Friday, July 23, 2004

If a Man Falls in with a Mars Conference, Does He Make a Sound?

One of the rewards in winning the Kepler Prize is presenting your winning design at the convention.  Now truth told, all contestants had the option to enter papers, so the organizer of the contest assumed the winner got a general session.  Note that general sessions are a big deal, reserved for NASA project directors and celebrities, whereas the other sessions basically can be anything from “I have an idea, lets…” to reports back on those ideas tried in the field.  In On To Mars, you can see examples of both great ideas and research and not so great ideas or research.

So anyway, Tom pushed to get me a slot speaking in front of the entire convention on Sunday morning.  If I did so, I would have to upgrade my slides and do my best to be both professional and entertaining.  It’s also a way to screw up big time, if you fail, in front of basically everyone who you’d love to work for someday.  Considering the opportunity, I asked Tom to go ahead and ask.  Given the risk, I wasn’t upset when it didn’t work out as such.  Maggie Zubrin, who is in charge of the convention and is the wife of Robert Zubrin, basically said that if someone drops out, I could take a general slot, so bring two presentations (break out sessions are 30 minutes, general sessions an hour).

There is another prize I nearly forgot about the day I learned I won.  That is taking a shift on the Mars Desert Research Station (MDRS) in the Utah desert.  This is a simulated Mars lander in the desert from which crews of six volunteers simulate the tasks of living and working on mars to see what can be learned to refine the designs of real vehicles later.  There is another simulated hab in the Canadian Arctic that was the topic of a Discovery Channel series.  Both sites are the topic of the Zubrin book Mars on Earth.

Basically, you pay to fly to Salt Lake City, and they take care of the rest of your needs (food?, transportation to the simulated lander) for the two weeks you are on site.  During that time, you do simulated mars activities, such as doing field geology and so on in simulated space suits.  You are also expected to maintain the base (keep the generator running, etc.) during your stay. 

It seems a good fit for me – on the one hand, growing up on a farm I’m familiar with hard outdoor work and maintaining small generators, etc.  On the other hand, while not a field-anything, I’m enough of a science reader I could probably take instruction on that fairly well, and I have the tech skills to maintain and upgrade the computer equipment and telescope.  Many groups go out with specific work projects, such as running a simulated Mars rover they’ve brought with them or simulating construction of mars structures with local materials.  While not at that level at the moment, I’m certainly a good enough grunt at assisting in such projects.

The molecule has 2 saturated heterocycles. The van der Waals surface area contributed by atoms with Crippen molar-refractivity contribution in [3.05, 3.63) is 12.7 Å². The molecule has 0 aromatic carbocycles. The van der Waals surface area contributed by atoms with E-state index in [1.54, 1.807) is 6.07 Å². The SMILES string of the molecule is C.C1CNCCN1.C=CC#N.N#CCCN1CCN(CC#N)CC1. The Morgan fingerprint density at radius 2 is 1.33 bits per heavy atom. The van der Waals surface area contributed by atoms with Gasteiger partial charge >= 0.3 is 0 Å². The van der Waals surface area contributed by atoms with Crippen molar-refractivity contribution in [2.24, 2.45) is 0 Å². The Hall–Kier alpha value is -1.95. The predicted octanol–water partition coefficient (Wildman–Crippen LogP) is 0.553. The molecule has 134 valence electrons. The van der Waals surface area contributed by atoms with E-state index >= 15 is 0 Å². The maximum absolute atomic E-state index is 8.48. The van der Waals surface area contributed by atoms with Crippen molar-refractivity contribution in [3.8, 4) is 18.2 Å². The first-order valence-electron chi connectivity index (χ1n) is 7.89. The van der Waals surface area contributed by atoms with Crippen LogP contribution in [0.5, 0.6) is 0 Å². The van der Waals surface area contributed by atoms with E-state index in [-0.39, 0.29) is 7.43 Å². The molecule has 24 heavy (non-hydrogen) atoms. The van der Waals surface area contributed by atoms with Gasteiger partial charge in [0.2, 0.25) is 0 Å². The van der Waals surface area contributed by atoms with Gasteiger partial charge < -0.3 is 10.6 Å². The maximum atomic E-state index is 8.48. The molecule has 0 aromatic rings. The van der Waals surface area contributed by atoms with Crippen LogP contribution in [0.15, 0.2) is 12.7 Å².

Maggie informed me that assuming the project is funded this season, I have a slot.  I just have to “talk to Robert and let him know my skills so that he can assign me to the appropriate crew”. 

Not funded?  Gulp...

What stunned me with this was the fact that in less than a year, I’ve went from reading this guy’s books and thinking maybe I’d go to his convention someday but not seriously planning to do so, to being on a first name basis of sorts with him and definitely his wife.  How’s that work?  If you’d told me this a year ago, or told me to do it a year ago, I would have been mystified.  Winning a major contest, getting honorable mention in another, and helping with the convention and speaking on panels at other conventions - especially when no one’s heard of you except by name, and no one really has noted you outside of the staff at the home office – that must be slightly weird for them as well, just enough to be remembered.  At one of the planning meetings, a guy I hadn’t met before was helping judge the posters from the poster contest.  He seemed to have authority.  He also seemed to remember me from meeting Robert Zubrin at Capricon – which was very odd.  I don’t remember Zubrin being with anyone, though that may be an error on my part.  Why would this guy remember me, or seem to do so?

Yep, it’s getting very Harry Potter-esque again.  Only when I get there, I don’t expect anyone outside the committee to recognize me when I arrive – not the home office, not the guests.  By the end, many will.  What they think is up to them. 

Oh, by the way, today is my birthday. 


Thanks!  That's sweet of you!

Pause...  Grin...

That's OK, I didn't remember yours, either!

In Space Politics...
In other news, a congressional group rather stupidly cut funding for the lunar return program.  On the 35th anniversary of the Apollo 11 landing.  As of today, Bush is threatening to veto the bill unless it restores funding.  Ironic that Bush and a lot of Moody Blues era liberals who now occupy space advocacy positions are so closely allied yet can't stand each other. 

By the way, most space advocates are boomers approaching retirement - they remember the promise of Apollo.  They are so prevalent in the movement they worry the whole thing will die out with them unless youth becomes interested soon.  How odd is that? "I wanna be an astronaut someday." is an OLDER person's realm, not that of children? 

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